While there was outcry of frustration over the lack of real-time video coverage during the 2012 Olympics in the United States, NBC brought in big ratings and advertising dollars. Even with the outcry of #NBCfail, NBC expects to break even with their prime-time model and possibly make a small profit, bringing in more in advertising than they did during the Beijing games. And the audience numbers back this. NBC averaged 31 million prime-time viewers a night, and over 200 million viewers overall – making this the most-watched non-US Summer Olympics in 36 years. However there is a more fundamental challenge at bay than a Twitter trend. The traditional model worked for NBC this time, but audience expectations have shifted with the advent of streaming video, forecasting a need for new broadcasting models to make future high-profile events available where, when, and how the audience wants to watch.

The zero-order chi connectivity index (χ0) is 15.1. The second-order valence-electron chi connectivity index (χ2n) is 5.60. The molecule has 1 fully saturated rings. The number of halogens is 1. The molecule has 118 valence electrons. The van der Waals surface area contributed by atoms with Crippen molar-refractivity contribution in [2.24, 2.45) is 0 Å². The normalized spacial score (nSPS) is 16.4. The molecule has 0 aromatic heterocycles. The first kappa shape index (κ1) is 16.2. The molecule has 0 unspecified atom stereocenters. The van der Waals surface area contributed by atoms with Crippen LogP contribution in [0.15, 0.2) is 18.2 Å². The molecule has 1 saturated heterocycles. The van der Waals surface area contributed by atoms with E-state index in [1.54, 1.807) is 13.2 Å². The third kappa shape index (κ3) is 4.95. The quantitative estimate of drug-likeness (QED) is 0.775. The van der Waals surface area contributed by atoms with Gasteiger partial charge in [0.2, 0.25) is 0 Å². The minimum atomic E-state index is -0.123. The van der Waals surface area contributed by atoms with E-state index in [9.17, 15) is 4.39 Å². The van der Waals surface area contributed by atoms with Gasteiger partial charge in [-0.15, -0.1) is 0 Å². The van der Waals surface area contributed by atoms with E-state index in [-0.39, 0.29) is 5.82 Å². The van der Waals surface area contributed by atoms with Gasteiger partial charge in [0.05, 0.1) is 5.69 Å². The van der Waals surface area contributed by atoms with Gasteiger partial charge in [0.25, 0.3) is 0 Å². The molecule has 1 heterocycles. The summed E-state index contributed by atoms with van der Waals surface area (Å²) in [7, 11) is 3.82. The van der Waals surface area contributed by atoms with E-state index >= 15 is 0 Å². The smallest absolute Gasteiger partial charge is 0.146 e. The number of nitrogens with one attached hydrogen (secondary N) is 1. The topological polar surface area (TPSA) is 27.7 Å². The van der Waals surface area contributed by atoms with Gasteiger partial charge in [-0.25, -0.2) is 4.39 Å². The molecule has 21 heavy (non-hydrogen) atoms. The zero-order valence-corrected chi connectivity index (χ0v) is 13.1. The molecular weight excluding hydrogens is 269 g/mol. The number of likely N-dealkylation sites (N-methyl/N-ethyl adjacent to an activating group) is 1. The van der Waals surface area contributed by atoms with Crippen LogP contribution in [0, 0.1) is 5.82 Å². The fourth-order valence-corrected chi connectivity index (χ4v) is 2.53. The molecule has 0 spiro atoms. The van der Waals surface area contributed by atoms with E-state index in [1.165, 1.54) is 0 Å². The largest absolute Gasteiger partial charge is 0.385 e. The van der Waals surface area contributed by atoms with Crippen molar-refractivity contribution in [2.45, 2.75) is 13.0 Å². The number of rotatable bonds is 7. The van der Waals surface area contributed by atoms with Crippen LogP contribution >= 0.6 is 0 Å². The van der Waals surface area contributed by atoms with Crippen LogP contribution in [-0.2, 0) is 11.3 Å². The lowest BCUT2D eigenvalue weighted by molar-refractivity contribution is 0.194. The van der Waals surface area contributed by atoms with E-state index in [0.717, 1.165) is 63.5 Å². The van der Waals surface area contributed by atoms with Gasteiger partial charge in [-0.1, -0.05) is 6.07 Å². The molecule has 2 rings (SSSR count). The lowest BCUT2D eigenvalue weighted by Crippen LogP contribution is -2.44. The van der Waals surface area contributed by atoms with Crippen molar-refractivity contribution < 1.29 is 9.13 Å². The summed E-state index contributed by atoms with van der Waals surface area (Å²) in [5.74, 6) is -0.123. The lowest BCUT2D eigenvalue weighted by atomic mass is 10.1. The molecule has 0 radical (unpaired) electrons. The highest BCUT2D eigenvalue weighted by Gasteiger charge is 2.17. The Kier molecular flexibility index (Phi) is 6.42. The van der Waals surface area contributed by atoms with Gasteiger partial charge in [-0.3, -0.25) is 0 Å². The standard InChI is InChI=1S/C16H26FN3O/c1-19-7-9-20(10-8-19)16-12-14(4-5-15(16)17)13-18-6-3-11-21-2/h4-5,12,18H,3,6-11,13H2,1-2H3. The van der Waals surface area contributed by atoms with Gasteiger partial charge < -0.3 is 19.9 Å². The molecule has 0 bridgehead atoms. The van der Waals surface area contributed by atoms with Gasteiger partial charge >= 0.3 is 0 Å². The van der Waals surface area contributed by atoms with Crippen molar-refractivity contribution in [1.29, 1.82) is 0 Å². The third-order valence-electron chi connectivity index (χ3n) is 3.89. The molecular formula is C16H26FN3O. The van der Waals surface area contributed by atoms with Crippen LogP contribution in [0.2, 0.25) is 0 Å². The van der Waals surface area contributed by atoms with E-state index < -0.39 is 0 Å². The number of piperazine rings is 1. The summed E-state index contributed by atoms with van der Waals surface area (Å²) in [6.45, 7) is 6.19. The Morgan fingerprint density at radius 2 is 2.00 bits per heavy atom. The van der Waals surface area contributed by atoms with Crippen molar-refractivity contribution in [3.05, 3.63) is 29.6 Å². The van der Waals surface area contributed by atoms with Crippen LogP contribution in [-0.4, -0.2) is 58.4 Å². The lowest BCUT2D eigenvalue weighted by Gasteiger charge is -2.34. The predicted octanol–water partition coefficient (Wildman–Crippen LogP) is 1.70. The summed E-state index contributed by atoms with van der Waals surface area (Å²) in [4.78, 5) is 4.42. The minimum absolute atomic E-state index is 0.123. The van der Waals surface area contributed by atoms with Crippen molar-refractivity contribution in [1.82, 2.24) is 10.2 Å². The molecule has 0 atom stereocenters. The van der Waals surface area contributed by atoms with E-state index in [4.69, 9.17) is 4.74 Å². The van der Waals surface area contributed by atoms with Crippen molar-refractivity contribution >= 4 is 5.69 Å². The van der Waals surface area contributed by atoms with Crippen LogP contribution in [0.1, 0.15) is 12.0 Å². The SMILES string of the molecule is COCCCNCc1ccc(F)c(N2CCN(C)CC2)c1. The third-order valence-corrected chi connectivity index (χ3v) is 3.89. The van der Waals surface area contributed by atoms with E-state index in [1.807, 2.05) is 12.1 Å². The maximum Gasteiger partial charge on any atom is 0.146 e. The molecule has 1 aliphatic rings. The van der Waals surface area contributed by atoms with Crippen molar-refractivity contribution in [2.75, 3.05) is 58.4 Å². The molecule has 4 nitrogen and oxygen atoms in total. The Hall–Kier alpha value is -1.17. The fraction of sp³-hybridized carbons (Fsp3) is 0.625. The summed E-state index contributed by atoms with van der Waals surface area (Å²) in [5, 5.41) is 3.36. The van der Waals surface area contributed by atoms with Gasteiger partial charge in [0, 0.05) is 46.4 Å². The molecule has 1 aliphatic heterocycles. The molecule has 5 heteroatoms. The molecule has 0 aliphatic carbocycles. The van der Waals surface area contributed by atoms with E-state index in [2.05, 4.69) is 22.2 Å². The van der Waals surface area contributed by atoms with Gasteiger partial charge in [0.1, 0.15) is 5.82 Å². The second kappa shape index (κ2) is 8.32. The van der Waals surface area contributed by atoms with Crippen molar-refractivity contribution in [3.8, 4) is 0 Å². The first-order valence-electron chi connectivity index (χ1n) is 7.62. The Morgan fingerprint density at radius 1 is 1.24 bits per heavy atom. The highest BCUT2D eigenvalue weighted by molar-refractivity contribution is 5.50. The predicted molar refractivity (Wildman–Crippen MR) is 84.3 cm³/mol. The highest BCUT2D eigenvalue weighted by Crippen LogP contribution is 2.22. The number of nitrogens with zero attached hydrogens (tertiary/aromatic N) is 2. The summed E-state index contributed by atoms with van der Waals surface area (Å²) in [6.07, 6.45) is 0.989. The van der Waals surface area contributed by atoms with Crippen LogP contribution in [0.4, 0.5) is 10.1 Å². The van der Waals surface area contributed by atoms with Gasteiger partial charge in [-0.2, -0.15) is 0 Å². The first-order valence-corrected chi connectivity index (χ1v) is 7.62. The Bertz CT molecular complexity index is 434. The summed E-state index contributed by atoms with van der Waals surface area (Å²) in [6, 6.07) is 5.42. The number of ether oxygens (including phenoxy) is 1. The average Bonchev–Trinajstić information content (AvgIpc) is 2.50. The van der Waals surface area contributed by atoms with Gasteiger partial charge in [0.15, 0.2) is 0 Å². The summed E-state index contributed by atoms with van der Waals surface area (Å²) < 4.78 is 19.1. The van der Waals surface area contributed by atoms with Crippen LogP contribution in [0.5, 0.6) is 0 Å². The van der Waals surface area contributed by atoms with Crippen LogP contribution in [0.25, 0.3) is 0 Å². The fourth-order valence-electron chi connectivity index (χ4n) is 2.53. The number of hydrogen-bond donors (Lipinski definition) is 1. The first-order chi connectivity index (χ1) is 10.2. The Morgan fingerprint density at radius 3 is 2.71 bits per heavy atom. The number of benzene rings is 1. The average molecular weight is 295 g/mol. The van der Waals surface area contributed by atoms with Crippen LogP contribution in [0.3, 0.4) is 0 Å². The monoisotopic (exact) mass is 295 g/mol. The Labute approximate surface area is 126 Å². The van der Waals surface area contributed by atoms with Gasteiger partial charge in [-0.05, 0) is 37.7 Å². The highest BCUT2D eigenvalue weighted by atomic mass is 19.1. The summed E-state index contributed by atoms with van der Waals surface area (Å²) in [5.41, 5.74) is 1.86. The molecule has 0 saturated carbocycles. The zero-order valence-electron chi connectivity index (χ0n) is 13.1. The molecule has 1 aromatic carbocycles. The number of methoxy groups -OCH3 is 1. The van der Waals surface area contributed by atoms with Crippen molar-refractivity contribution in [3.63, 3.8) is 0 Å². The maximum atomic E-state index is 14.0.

How We Used to Watch and the Changing Landscape
Until recently, US audiences accepted that Olympic games were provided by a single broadcasting network and its affiliates. It didn’t matter that the main coverage was available only at a few select channels and only through traditional television. It didn’t matter that we couldn’t easily browse content from our phones or tablets. But audiences no longer share a one-to-one relationship with their television sets for content consumption. In today’s connected era, audiences entertain themselves, research products, and create and share experiences through many connected devices and platforms to frequent as many websites and publishers’ applications as possible. The 2012 Olympics’ viewership aligned perfectly to the trend with staggering figures of 64 million videos streamed across all platforms in the first five days. This breaks down to 60% of video streams happening online, with 45% coming from a combination of tablets and smart phones (as covered in paidContent).